This need for policing becomes acute when, as now, the fraction-in-surplus approaches 1. As with everything coming out of the Cathedral, the numbers on “hunger in America” are pure fantasy. In case you haven’t had your intelligence insulted so far today — and if that’s the case, stop logging on to Rotten Chestnuts the minute you roll out of bed — here’s the photo Wiki uses to illustrate “hunger in America;”

Not a living soul in that photo is anything less than stocky, and the dude in the burgundy shirt is grossly obese. If that’s “food insecurity,” then Mighty Pharaoh himself would’ve traded half his empire to be insecure.

Thus fear of death folds back in on itself. As pretty much every Victorian anthropologist remarked, “savages” all seem deliriously happy — when life is a constant struggle, your every moment is filled with deep meaning, high purpose. So, too, with men at war — Robert Graves or someone like that once said that his time in the trenches were the greatest moments of his life, because everything other than the now disappeared. I can’t speak from personal experience, but I’d lay good money that no combat veteran completely re-enters the civilian world, largely for this reason.

Those are reasonable fears of death. We all accept, intellectually, that we could go at any time, and we will inevitably go eventually, but unless you’ve had a brush with death — a moment where you know, with perfect clarity, that there’s a significant chance you’re going now — you can’t really appreciate it, emotionally.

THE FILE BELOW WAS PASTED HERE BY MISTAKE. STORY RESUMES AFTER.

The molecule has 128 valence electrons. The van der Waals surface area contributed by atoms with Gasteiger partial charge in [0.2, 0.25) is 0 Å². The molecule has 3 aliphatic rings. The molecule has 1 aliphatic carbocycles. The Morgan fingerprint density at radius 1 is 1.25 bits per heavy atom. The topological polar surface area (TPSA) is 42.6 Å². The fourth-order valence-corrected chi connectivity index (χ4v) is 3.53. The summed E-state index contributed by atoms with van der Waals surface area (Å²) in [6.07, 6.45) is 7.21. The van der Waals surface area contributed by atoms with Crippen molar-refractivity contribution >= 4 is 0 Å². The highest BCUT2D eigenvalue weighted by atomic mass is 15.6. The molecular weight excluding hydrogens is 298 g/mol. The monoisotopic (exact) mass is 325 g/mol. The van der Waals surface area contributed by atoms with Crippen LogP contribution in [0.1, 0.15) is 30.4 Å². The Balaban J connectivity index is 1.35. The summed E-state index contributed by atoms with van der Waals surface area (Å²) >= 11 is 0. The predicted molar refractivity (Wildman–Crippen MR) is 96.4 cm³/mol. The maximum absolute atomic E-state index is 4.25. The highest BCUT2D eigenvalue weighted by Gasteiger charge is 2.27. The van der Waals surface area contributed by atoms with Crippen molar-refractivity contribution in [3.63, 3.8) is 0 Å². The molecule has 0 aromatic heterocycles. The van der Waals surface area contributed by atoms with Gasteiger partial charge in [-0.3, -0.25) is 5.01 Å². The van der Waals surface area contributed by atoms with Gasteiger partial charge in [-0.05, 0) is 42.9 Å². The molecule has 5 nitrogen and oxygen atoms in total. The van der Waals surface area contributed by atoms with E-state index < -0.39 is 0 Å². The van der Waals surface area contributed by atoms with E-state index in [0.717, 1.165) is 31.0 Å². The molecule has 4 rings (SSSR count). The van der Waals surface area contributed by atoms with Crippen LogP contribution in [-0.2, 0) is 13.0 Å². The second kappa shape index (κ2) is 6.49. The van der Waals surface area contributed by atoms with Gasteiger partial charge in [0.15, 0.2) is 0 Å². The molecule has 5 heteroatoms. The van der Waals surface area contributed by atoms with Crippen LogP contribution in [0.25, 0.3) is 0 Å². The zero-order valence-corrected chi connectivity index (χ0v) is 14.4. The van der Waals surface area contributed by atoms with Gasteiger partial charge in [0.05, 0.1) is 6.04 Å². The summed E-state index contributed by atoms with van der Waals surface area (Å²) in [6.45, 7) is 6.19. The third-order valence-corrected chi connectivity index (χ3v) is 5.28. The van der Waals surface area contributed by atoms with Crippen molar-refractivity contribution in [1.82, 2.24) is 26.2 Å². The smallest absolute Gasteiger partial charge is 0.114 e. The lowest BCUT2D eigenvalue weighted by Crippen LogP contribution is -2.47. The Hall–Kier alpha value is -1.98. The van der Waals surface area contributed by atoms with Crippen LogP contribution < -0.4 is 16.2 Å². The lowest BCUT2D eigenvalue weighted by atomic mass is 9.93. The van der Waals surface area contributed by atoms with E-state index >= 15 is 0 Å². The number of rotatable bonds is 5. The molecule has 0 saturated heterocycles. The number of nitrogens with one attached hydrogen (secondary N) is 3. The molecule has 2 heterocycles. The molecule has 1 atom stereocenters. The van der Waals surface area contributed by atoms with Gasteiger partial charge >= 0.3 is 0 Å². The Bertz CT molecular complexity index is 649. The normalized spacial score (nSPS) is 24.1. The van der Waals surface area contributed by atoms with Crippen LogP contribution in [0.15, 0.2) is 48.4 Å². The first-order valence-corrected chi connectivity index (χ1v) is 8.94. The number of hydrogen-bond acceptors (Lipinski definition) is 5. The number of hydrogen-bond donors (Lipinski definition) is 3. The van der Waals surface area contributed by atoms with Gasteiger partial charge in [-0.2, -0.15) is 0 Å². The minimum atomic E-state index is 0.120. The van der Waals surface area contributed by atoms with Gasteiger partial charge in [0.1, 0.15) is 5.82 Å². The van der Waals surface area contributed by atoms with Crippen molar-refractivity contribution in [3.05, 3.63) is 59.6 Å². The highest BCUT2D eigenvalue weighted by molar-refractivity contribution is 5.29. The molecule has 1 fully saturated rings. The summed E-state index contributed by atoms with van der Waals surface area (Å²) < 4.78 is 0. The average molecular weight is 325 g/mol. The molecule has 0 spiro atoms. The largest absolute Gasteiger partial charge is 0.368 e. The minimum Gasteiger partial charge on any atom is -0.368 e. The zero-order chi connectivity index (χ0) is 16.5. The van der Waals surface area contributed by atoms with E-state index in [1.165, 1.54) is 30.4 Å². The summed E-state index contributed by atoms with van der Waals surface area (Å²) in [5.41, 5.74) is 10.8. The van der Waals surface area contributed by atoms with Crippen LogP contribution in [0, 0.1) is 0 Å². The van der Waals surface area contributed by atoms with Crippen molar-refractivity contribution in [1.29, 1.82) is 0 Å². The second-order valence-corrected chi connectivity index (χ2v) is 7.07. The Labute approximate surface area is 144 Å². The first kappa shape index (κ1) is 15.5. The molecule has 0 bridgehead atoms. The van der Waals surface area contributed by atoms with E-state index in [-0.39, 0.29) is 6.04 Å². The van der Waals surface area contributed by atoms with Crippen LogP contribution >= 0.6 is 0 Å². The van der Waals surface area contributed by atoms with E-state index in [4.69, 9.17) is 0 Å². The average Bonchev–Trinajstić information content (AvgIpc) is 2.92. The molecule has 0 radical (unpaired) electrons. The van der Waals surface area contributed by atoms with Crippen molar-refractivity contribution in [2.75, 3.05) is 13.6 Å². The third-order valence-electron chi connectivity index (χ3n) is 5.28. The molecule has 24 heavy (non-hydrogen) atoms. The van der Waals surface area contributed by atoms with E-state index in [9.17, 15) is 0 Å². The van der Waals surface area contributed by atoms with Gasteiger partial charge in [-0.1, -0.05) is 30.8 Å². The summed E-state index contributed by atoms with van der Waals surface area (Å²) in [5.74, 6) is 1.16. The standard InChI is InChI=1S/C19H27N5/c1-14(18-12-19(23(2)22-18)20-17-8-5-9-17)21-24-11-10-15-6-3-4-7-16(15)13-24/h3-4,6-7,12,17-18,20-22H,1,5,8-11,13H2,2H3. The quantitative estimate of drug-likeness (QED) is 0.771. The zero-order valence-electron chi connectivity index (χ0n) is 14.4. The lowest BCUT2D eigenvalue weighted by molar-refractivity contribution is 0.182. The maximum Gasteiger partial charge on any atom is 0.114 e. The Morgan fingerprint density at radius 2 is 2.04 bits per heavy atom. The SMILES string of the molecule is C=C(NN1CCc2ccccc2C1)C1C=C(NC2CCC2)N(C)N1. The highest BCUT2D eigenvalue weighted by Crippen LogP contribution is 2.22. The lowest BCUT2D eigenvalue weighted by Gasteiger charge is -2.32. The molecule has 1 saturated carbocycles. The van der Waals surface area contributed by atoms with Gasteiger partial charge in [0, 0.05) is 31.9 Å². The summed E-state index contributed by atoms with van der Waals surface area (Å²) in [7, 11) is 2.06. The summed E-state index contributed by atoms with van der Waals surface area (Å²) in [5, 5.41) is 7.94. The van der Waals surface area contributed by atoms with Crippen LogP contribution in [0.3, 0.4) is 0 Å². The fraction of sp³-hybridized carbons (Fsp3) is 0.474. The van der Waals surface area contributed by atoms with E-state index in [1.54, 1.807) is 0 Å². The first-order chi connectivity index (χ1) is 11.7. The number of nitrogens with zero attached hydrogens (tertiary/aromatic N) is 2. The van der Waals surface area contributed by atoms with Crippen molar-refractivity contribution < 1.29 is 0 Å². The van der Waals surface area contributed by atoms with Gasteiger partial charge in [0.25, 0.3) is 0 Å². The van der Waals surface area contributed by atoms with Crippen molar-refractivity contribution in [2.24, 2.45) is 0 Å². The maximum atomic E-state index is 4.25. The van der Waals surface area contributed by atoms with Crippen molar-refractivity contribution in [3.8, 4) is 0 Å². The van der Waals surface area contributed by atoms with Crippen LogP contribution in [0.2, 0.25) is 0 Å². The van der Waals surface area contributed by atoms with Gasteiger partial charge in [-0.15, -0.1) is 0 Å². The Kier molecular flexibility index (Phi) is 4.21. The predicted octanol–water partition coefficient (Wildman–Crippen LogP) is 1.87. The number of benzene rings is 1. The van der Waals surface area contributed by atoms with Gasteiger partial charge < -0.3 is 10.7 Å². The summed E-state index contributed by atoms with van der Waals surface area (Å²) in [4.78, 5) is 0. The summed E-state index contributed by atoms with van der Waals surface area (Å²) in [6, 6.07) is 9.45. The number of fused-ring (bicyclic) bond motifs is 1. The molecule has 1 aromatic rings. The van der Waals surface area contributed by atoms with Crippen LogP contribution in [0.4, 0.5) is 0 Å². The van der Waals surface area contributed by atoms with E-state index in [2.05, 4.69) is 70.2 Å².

Having never had that experience, those with the most surplus develop morbid patterns of thought to escape any possible reminder of their own mortality. Their goal is to be as childlike as possible — again, not in the right way, but in the sense of “utter dependence.” They have only their immediate bodily needs, and their only response to any situation is to throw a tantrum.

At the same time, they desperately try to shore up the borders of the community, any community, such that they and only they can be saved. Hence the legendary nastiness of Leftist infighting — both the Judaean People’s Front and the People’s Front of Judaea hate the Romans, of course, but their hatred for the Empire is casual. Their hatred for each other, though, is incandescent, precisely because they’re all but impossible for outsiders to tell apart.